ROGER ARVID ANDERSON
BYZANTIUM SUITE, digital originals by ROGER ARVID ANDERSON
Roger Arvid Anderson is an artist of many mediums: sculpture, photography, painting, drawings and prints. This current body of work he calls DIGITAL COLLAGE. It taps into the new media options provided by computer software. These images are constructed using a grid format from arrangements of lens-based details. This means the cut and paste methodology of traditional collage can now now be done on a computer screen. Art is about choices, and from those choices of shape, color and content a file is calibrated for either printing or weaving.
The images in the BYZANTIUM SUITE are pattern-based and favor the elongated vertical format of the scroll tradition. They are inspired by textiles such as Navajo blankets, Oriental carpets, Japanese kimonos, Peruvian tunics and Chinese embroideries. This particular series elaborates and celebrates the opulent and the sumptuous. Both the title and mystical locale are drawn from the poem SAILING TO BYZANTIUM by William Butler Yeats. The poet dreams of shedding his aged body as he’s transformed instead into a golden bird set upon a golden bough where it eternally sings to the lords and ladies of the fabled city of Byzantium. Any of these images could be swatches of fantastic fabrics from the costumes of the imperial court, or fanciful designs for a window lattice overlooking the Bosporus, or colorful tapestries on a wall meant to cheer the eye of a drowsy emperor.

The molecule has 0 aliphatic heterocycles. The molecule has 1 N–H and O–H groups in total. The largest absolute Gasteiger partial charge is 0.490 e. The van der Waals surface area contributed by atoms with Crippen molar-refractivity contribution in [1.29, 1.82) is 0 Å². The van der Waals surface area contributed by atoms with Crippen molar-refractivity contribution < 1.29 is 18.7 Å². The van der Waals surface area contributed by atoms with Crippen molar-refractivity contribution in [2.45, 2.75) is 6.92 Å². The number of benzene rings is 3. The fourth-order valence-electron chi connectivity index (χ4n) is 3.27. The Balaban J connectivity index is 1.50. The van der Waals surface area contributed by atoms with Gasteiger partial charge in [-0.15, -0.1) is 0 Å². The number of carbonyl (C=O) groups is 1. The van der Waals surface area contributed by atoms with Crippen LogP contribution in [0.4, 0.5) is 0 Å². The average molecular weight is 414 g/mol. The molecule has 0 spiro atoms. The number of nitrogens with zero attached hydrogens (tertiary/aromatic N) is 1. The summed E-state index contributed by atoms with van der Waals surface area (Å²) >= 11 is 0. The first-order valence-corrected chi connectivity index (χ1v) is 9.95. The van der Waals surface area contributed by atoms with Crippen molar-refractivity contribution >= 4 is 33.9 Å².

In a sense the theme of this suite is TRANSFORMATION, that is the transformation of humble details into fabulous rivulets of color and shape. The photographs that provided the elements for these PIGMENT PRINTS come from a fifteen minute shoot in the spring of 2012. The subject was an open-air stairwell to the High Line Park on the west side of Manhattan, as reflected at sunset in a warped wall mirror from a building slated for demolition, and now gone. Given the range of magical distortions of both the stairwell and skyline, the artist had to rush to snap as many details as he could before the sun disappeared. The digital files provided by the shoot are only the beginning of the creative process. From that palette of shapes and colors, angles are isolated and then married one to another. They can be flipped horizontally and vertically. The possibilities and complexities are limitless. The conceit of this particular series is that the artist has confined himself to those elements drawn from the shots taken during that sunset moment.